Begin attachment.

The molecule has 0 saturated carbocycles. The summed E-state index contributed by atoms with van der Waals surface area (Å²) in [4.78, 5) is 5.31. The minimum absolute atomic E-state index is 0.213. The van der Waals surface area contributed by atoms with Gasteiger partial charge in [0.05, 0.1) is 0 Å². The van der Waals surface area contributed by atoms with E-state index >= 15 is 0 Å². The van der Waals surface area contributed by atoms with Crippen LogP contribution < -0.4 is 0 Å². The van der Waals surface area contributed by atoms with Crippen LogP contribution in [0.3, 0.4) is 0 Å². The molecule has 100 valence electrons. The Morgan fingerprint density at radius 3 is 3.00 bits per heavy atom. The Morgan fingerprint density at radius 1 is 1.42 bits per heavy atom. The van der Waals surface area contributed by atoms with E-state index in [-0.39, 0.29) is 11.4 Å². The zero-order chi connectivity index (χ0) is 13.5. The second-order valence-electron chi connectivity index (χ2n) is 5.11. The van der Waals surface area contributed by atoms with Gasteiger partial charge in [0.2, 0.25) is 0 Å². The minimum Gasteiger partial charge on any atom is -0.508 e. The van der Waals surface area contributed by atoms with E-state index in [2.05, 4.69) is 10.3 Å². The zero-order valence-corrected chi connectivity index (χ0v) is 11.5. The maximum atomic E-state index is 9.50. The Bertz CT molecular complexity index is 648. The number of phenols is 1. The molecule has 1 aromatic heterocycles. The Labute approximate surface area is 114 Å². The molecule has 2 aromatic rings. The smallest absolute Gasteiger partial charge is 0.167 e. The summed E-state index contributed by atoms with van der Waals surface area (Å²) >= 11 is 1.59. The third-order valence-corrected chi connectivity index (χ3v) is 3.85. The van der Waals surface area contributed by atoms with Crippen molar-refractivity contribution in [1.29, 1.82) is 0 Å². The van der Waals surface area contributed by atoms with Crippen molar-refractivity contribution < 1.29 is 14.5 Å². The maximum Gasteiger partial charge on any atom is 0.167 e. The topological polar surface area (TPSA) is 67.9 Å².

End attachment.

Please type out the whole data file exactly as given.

The molecule has 0 saturated carbocycles. The summed E-state index contributed by atoms with van der Waals surface area (Å²) in [4.78, 5) is 5.31. The minimum absolute atomic E-state index is 0.213. The van der Waals surface area contributed by atoms with Gasteiger partial charge in [0.05, 0.1) is 0 Å². The van der Waals surface area contributed by atoms with E-state index >= 15 is 0 Å². The van der Waals surface area contributed by atoms with Crippen LogP contribution < -0.4 is 0 Å². The van der Waals surface area contributed by atoms with Crippen LogP contribution in [0.3, 0.4) is 0 Å². The molecule has 100 valence electrons. The Morgan fingerprint density at radius 3 is 3.00 bits per heavy atom. The Morgan fingerprint density at radius 1 is 1.42 bits per heavy atom. The van der Waals surface area contributed by atoms with E-state index in [-0.39, 0.29) is 11.4 Å². The zero-order chi connectivity index (χ0) is 13.5. The second-order valence-electron chi connectivity index (χ2n) is 5.11. The van der Waals surface area contributed by atoms with Gasteiger partial charge in [0.2, 0.25) is 0 Å². The minimum Gasteiger partial charge on any atom is -0.508 e. The van der Waals surface area contributed by atoms with E-state index in [2.05, 4.69) is 10.3 Å². The zero-order valence-corrected chi connectivity index (χ0v) is 11.5. The maximum atomic E-state index is 9.50. The Bertz CT molecular complexity index is 648. The number of phenols is 1. The molecule has 1 aromatic heterocycles. The Labute approximate surface area is 114 Å². The molecule has 2 aromatic rings. The smallest absolute Gasteiger partial charge is 0.167 e. The summed E-state index contributed by atoms with van der Waals surface area (Å²) >= 11 is 1.59. The third-order valence-corrected chi connectivity index (χ3v) is 3.85. The van der Waals surface area contributed by atoms with Crippen molar-refractivity contribution in [1.29, 1.82) is 0 Å². The van der Waals surface area contributed by atoms with Crippen molar-refractivity contribution < 1.29 is 14.5 Å². The maximum Gasteiger partial charge on any atom is 0.167 e. The topological polar surface area (TPSA) is 67.9 Å².